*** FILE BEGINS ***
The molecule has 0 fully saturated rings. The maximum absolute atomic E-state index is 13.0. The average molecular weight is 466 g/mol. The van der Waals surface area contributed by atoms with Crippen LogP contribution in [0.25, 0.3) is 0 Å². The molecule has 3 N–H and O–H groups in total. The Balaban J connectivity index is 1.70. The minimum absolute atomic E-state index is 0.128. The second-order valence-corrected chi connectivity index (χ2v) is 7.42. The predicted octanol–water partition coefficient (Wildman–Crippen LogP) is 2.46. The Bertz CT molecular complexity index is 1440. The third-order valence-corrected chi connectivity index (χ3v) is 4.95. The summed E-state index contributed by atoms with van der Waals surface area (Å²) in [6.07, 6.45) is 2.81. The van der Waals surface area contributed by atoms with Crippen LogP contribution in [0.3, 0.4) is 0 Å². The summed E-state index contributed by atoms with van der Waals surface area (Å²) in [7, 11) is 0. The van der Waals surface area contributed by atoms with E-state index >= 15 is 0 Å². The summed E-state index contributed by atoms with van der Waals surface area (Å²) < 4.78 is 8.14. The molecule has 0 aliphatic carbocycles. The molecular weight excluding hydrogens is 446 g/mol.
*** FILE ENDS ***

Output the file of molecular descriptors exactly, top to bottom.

The molecule has 0 fully saturated rings. The maximum absolute atomic E-state index is 13.0. The average molecular weight is 466 g/mol. The van der Waals surface area contributed by atoms with Crippen LogP contribution in [0.25, 0.3) is 0 Å². The molecule has 3 N–H and O–H groups in total. The Balaban J connectivity index is 1.70. The minimum absolute atomic E-state index is 0.128. The second-order valence-corrected chi connectivity index (χ2v) is 7.42. The predicted octanol–water partition coefficient (Wildman–Crippen LogP) is 2.46. The Bertz CT molecular complexity index is 1440. The third-order valence-corrected chi connectivity index (χ3v) is 4.95. The summed E-state index contributed by atoms with van der Waals surface area (Å²) in [6.07, 6.45) is 2.81. The van der Waals surface area contributed by atoms with Crippen LogP contribution in [0.3, 0.4) is 0 Å². The summed E-state index contributed by atoms with van der Waals surface area (Å²) in [7, 11) is 0. The van der Waals surface area contributed by atoms with E-state index >= 15 is 0 Å². The summed E-state index contributed by atoms with van der Waals surface area (Å²) < 4.78 is 8.14. The molecule has 0 aliphatic carbocycles. The molecular weight excluding hydrogens is 446 g/mol.